South African music mix from Freshlyground

“There are so many cultures. There are so many people like us, who adhere strictly to their heritage yet mix constantly. People are in contact with the world, but they are very proud of their ancestors and culture.” So says musician Zolani Mahola, explaining the vibe and focus of the band Freshlyground, in which she is singer and lyricist. The seven member band is from South Africa.

Guitar, flute, violin, percussion, mbira, voice, classical training and Americana influences, and tribal roots from Xhosa to Zulu and beyond: Freshyground do indeed bring a mix of backgrounds to creating their music, which they usually do together, working out jams and lines in twos and threes and then coming together to finish the songs, which often hold the groove of sunny Afro pop and spin of Cape Town jam along with lyrics that are equally likely to speak of love or politics. Guitarist Julio Sigauque heard his grandmother sing Moto, a song from civil war times in Mozambique, and the band took the idea to groove that is open and new, and distinctly cape town south africa  band freshygroundAfrican. Mahola uses call nd response form, an integral part of many sorts of African music which also finds a home in North American gospel, for her song Waliphalala’lgazi, written in the Xhosa language.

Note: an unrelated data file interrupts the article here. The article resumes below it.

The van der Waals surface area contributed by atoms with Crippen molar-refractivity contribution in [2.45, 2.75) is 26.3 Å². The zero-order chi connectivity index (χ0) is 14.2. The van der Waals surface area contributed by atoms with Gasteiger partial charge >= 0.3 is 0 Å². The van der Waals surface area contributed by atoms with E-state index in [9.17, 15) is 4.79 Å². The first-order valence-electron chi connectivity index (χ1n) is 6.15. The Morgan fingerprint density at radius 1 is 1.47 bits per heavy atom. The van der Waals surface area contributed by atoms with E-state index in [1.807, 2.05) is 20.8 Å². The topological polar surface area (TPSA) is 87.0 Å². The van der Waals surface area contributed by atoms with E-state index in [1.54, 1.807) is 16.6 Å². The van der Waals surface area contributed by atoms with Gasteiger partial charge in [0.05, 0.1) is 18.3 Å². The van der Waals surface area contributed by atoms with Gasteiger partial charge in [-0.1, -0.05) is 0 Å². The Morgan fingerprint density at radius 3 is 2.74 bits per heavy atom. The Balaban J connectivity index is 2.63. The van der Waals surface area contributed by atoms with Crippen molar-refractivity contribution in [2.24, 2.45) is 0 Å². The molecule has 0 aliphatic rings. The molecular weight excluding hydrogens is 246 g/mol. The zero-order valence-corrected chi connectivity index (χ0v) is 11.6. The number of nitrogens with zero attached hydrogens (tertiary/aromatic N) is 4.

Kyla Rose Smith adds violin to the mix, drawing on background in Americana, bluegrass, and Zulu music. She uses traditional Zulu double stops and intervals in her playing. “The violin parts sound similar to the Zulu maskanda guitar style,” Smith says. “The sound is almost Irish, but the harmonies are uniquely South African.” Smith’s playing is well showcased on the piece Baba.

Even for multicultural South Africa, the seven musicians of Freshyround seem slightly unlikely pop stars. In a few years, thought, they have grown from having a small grassroots following to hitting the charts in their home country and singing with Shakira on the 2010 FIFA World Cup theme Waka Waka This Time for Africa. They have engaged audiences in Japan and Latvia, and on foot of their new album Radio Africa, they are making their first appearances in North America this summer. Freshylyground will play a series of dates beginning at the famed Iron Horse Music Hall in Massachusetts and finishing on the stages of the Vancouver Folk Festival in British Columbia.

photograph by Mischa Taylor

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